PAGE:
Just over the hill the growing sound of rifles, field pieces and the shouting of discovered that all reasonable men feel fear when facing imminent battle and the possibility of death. The real battle is over-coming this fear.

His horse prances about sensing the stress. Garrett checks the loaded rifle time and again. Then, of a sudden, comes the command to go forth in column of twos around about Oak Hill towards Wilson Creek. His horse literally leaps into action. Garrett welcomes anything to avoid sitting around in anticipation of the fight.

Before he knows what the troup is about to attempt, Garrett finds himself bounding across a field of men busily engaged in killing each other. The very air is rent with anger; the sound of shells exploding amidst both sides who are madly entangled The sound of angry bees Garrett identifies as bullets flying in all directions. He desperately wishs he could bury his head in some safe place.

The fighters pay scant attention to the Calvary skirting the main fight. The troop bounds up a slight incline and Garrett is discharging his weapon into a group of men madly attempting to defend a field gun. Clinging desperately to his galloping horse Igo tries to reload his weapon. They are launched into a insane charge at the rapidly scattering men of Union artillery battery.

He thinks perhaps one of the men he fires upon might have staggered slightly, but he is cannot be sure in the general melee of confusion. The men defending the field pieces run in all directions and disperse quickly into the surrounding woods.

The body of men and horses in full charge carry Garrett along past the battery of guns and, circling, back in the direction from whence they had come. The whirl of battle demands Garrett’s full attention to not become detached from his unit. This could be a death sentence in the melee surrounding him. He is unsure what their objective is and has absolutely no idea if they have accomplished any part of it.

Much later N.B. Pearce, Brigadier-General, C.S.A., described the brief action thus: “At this juncture a gallant charge was made by Greer’s and Carroll’s mounted regiments on Totten’s battery, but it was not a complete success, as the gunners turned about and recovered their guns.”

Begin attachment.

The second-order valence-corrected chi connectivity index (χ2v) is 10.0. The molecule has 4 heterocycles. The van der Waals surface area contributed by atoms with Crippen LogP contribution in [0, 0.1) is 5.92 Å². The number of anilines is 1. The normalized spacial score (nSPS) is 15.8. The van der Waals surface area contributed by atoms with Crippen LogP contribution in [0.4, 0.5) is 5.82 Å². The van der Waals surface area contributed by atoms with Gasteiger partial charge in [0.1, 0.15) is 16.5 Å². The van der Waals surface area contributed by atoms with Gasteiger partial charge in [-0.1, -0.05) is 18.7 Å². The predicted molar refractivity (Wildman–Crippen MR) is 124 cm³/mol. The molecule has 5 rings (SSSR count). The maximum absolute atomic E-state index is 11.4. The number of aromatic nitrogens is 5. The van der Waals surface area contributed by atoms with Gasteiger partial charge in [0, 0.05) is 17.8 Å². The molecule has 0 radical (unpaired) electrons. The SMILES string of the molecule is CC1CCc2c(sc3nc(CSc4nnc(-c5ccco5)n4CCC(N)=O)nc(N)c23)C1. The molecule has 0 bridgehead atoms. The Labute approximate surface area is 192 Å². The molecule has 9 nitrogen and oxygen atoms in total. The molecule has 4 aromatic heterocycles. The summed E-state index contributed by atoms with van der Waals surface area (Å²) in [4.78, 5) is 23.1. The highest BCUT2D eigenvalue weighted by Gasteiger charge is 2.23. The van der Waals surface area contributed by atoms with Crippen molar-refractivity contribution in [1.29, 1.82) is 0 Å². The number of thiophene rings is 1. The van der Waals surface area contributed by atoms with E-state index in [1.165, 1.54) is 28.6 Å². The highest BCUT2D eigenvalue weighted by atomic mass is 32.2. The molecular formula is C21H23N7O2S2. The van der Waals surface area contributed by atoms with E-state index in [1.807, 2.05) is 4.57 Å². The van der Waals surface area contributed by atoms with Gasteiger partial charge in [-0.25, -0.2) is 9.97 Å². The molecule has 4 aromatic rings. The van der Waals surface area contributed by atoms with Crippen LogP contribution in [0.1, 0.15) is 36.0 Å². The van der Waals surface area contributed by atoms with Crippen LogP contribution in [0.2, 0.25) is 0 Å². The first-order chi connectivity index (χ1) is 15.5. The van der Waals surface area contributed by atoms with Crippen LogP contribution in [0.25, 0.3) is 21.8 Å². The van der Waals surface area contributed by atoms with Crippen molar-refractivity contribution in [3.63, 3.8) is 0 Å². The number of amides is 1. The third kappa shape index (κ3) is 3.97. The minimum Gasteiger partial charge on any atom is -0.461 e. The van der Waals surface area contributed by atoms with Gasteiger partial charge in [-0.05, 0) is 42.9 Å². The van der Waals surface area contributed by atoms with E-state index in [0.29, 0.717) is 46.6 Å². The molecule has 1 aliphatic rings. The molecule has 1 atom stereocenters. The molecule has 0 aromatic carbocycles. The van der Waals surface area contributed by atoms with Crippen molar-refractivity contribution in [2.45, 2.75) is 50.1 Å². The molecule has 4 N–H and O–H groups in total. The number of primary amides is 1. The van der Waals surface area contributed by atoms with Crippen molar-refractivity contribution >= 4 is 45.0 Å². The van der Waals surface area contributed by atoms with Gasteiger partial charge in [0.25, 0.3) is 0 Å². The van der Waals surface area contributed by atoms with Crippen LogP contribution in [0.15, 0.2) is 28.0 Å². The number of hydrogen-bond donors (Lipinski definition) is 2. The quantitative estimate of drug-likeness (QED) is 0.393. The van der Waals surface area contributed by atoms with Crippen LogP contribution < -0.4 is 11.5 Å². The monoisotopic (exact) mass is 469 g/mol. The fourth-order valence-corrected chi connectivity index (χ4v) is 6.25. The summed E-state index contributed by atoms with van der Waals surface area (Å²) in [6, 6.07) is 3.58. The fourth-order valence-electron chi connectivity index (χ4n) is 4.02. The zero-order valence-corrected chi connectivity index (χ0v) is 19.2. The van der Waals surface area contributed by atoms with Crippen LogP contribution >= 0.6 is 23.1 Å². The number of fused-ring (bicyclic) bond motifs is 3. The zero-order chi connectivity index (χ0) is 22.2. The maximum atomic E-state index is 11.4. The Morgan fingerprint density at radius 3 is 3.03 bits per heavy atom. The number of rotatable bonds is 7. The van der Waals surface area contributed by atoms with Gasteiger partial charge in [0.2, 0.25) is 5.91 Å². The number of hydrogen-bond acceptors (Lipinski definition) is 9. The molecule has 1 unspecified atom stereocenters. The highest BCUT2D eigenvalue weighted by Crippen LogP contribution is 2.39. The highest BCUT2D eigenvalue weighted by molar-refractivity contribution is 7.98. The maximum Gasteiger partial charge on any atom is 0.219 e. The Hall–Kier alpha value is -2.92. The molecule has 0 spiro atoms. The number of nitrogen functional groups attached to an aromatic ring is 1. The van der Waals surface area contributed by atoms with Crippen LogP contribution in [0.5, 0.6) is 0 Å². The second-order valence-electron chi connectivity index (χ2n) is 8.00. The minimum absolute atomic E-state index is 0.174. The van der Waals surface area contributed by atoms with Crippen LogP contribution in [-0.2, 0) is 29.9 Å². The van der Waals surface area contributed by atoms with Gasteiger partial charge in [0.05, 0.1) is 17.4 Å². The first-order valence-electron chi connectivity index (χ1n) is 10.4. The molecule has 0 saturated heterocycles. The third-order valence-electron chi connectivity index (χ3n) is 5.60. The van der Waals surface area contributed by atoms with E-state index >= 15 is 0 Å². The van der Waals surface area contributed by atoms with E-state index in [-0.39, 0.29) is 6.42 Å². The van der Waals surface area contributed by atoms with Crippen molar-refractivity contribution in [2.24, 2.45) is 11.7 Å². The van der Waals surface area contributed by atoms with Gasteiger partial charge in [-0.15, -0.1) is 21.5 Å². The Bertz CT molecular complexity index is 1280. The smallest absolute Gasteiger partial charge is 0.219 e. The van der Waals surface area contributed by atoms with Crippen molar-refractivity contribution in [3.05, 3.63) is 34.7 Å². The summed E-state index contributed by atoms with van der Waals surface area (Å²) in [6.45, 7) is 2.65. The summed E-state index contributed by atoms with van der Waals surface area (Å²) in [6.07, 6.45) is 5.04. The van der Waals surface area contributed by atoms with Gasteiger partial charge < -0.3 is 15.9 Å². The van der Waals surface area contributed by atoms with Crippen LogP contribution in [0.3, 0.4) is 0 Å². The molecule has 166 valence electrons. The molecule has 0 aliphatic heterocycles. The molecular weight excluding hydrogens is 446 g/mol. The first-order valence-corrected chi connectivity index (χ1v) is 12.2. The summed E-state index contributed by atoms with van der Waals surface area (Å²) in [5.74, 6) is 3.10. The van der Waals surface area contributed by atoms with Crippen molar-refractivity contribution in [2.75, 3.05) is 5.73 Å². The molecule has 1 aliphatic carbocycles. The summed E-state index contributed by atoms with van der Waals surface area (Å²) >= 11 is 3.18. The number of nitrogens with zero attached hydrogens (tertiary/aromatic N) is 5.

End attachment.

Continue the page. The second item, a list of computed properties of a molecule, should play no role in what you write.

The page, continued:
Garrett Igo, at age 14, is finished with his first major engagement as a calvaryman. He scarcely remembers the incident. He later learns that they have not fully accomplished their mission, but have stilled the guns momentarily and interrupted the rain of death upon their confederates.

The slaughter on the field of main battle continues unabated. Garrett hears the mayhem and is inundated with the smell the smoke and blood all about the hill. Bullets fly over their heads and sometimes fall amongst the troop.

He cannot see that anyone has as yet been wounded much less killed. Word circulates that several men were suffering from wounds but elect to ramain within the ranks.

After milling about for another hour behind the main action, Garrett’s troop is again called to action. This time they charge straight up Wilson’s Creek and rout a unit of Federals from the woodline where they had been ensconced since just after daylight.

This is a fill-blown Calvary charge against infantry…”the real thing,” thought young Garrett Igo.

The bugler sounds “Charge!” and off they thunder towards the woodline and the unseen guns. Some Texicans fall from their saddles on this charge. A few are dead and the rest later are able to rejoin the unit. Some of these wounded are now crippled for life.

Garrett follows the man directly in front of him until, suddenly, he finds himself in the front rank of horsemen with nothing between himself and the gunsmoke filled woods. His fear fled with the first bulging ring and he now screams the best rebel yell he is able to muster.

He discharges his weapon he knows not how many times. The laborious job of reloading from the saddle and aiming from the running mount makes keeping track of the battle impossible. Garrett fires and rides as best he can. Fear is left far behind and his adrenaline filled veins burn as if they are on fire. He screams and rides down upon the enemy now in full flight back towards Springfield.

He slowly becomes aware that his officers are curbing the charge and calling the men to fall back towards the main battle. It is no small job taking the men from hunting the fleeing enemy. The Texans “blood is up” and they want to inflict punishment upon the Federals.

They give-up the chase prior to reaching the outskirts of Springfield and turned about to the still raging skirmishes around the hills of Madison Creek.